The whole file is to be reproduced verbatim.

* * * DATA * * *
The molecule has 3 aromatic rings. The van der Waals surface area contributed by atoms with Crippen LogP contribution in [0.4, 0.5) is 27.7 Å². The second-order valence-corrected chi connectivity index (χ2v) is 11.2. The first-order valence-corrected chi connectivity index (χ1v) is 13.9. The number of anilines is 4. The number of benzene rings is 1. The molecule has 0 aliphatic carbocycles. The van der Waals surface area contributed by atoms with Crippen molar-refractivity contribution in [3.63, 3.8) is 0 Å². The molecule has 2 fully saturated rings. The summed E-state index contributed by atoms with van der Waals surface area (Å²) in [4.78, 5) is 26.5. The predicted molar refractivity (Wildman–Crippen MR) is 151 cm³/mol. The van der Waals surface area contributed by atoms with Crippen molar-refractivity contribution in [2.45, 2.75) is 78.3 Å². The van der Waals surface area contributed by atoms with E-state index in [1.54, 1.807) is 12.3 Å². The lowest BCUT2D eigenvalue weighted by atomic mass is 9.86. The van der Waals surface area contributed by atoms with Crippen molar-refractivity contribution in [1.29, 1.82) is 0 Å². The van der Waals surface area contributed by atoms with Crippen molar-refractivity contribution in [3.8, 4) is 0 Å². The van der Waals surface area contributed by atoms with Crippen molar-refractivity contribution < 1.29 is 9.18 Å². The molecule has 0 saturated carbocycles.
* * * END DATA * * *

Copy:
The molecule has 3 aromatic rings. The van der Waals surface area contributed by atoms with Crippen LogP contribution in [0.4, 0.5) is 27.7 Å². The second-order valence-corrected chi connectivity index (χ2v) is 11.2. The first-order valence-corrected chi connectivity index (χ1v) is 13.9. The number of anilines is 4. The number of benzene rings is 1. The molecule has 0 aliphatic carbocycles. The van der Waals surface area contributed by atoms with Crippen molar-refractivity contribution in [3.63, 3.8) is 0 Å². The molecule has 2 fully saturated rings. The summed E-state index contributed by atoms with van der Waals surface area (Å²) in [4.78, 5) is 26.5. The predicted molar refractivity (Wildman–Crippen MR) is 151 cm³/mol. The van der Waals surface area contributed by atoms with Crippen molar-refractivity contribution in [2.45, 2.75) is 78.3 Å². The van der Waals surface area contributed by atoms with E-state index in [1.54, 1.807) is 12.3 Å². The lowest BCUT2D eigenvalue weighted by atomic mass is 9.86. The van der Waals surface area contributed by atoms with Crippen molar-refractivity contribution in [1.29, 1.82) is 0 Å². The van der Waals surface area contributed by atoms with Crippen molar-refractivity contribution in [3.8, 4) is 0 Å². The van der Waals surface area contributed by atoms with Crippen molar-refractivity contribution < 1.29 is 9.18 Å². The molecule has 0 saturated carbocycles.